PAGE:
Delta Air Lines flights gradually resumed this afternoon after an outage hit its computer systems, grounding planes and stranding passengers at airports around the globe.

Atlanta-based Delta, the second-largest US carrier by passenger traffic, said it had cancelled about 300 flights after a power outage that began around 7.30am (Irish time) in Atlanta.

The power interruption caused a "system-wide outage," Delta said. 

By 3.30pm this afternoon, it said about 800 of its nearly 6,000 scheduled flights had taken off.

The Dublin Airport Authority confirmed that an Atlanta bound Delta flight departed from Dublin at around 3pm having originally been due to leave at 10.10am.

A New York bound flight was due to take off at 3.20pm. It's scheduled time of departure was 11.45am.

Fault in Delta equipment

Georgia Power said a piece of Delta equipment failed and caused the airline's computer systems to lose power.

The problem at Delta did not affect other Georgia Power customers, and there was no area-wide outage, utility spokesman John Kraft said.

Like many large airlines, Delta uses its proprietary computer system for its bookings and operations, and the fact that other airlines appeared unaffected by the outage also pointed to the company's equipment, said independent industry analyst Robert Mann.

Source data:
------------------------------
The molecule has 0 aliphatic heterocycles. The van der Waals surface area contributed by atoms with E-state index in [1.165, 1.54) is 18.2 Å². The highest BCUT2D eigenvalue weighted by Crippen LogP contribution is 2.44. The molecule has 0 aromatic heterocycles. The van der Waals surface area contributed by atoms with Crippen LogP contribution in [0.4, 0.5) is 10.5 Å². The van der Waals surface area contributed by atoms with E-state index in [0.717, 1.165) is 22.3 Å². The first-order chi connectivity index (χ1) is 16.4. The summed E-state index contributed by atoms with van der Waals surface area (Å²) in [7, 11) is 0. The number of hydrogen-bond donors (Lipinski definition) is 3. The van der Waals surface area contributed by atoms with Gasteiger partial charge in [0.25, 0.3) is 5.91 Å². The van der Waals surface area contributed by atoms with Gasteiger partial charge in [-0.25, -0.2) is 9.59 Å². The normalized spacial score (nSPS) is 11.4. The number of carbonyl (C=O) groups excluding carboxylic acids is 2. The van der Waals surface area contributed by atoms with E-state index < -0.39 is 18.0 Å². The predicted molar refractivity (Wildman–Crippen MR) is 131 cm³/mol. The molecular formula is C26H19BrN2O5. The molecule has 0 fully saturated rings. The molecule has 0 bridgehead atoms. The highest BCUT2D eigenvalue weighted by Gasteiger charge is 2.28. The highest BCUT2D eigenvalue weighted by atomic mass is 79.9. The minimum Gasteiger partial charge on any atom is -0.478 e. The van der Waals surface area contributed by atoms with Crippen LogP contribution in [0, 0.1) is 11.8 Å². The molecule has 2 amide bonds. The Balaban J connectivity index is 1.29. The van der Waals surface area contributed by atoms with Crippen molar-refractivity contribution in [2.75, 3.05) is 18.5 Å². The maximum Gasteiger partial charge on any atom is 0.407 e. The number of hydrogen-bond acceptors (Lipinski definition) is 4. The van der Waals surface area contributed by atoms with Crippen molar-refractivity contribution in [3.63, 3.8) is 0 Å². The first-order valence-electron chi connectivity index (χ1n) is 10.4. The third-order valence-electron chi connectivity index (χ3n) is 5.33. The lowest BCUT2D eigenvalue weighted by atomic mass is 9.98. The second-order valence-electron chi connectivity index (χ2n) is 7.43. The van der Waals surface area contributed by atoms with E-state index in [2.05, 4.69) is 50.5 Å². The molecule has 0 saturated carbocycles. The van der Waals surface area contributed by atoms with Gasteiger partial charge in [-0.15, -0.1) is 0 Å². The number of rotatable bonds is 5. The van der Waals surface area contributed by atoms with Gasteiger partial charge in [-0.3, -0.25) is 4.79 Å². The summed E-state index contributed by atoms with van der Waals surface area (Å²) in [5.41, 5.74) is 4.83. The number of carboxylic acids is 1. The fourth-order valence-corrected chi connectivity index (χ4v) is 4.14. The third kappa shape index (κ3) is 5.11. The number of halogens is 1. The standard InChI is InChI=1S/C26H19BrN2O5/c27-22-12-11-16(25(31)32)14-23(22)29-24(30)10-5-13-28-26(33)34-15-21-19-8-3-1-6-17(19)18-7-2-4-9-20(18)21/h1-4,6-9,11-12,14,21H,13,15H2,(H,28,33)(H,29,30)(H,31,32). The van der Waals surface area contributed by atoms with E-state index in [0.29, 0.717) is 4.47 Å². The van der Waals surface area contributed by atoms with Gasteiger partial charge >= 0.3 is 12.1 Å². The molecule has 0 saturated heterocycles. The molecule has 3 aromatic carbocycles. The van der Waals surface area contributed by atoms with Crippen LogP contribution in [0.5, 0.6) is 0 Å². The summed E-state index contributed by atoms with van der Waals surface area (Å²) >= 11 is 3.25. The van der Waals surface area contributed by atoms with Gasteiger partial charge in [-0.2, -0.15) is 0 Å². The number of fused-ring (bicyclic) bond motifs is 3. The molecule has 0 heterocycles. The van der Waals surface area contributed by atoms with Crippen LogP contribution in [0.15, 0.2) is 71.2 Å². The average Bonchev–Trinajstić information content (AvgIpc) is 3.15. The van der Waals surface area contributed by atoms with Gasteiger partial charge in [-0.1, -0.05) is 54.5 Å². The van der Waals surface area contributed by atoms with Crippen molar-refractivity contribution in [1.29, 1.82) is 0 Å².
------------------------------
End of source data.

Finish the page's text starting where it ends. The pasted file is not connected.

Critical computer systems have backups and are tested to ensure high reliability, he said. 

It was not clear why those systems had not worked to prevent Delta's problems, he added.

A Delta spokeswoman declined to comment when asked about backup systems.

Delta's flight information was not showing correctly on Delta's website or on airport information boards, and this could also take time to resolve, the carrier said in the latest update.

Delta is a member of the SkyTeam alliance alongside airlines including Air France-KLM. 

It also partners for transatlantic flights with Virgin Atlantic, which said its flights were operating normally but cautioned that passengers should check tickets in case their flight was due to be operated by Delta as part of a code-share agreement.

Delta said passengers booked for travel between August 8th and 12th would be entitled to a refund if their flight is cancelled or significantly delayed.

Delta shares were up marginally in midday trading on Wall Street.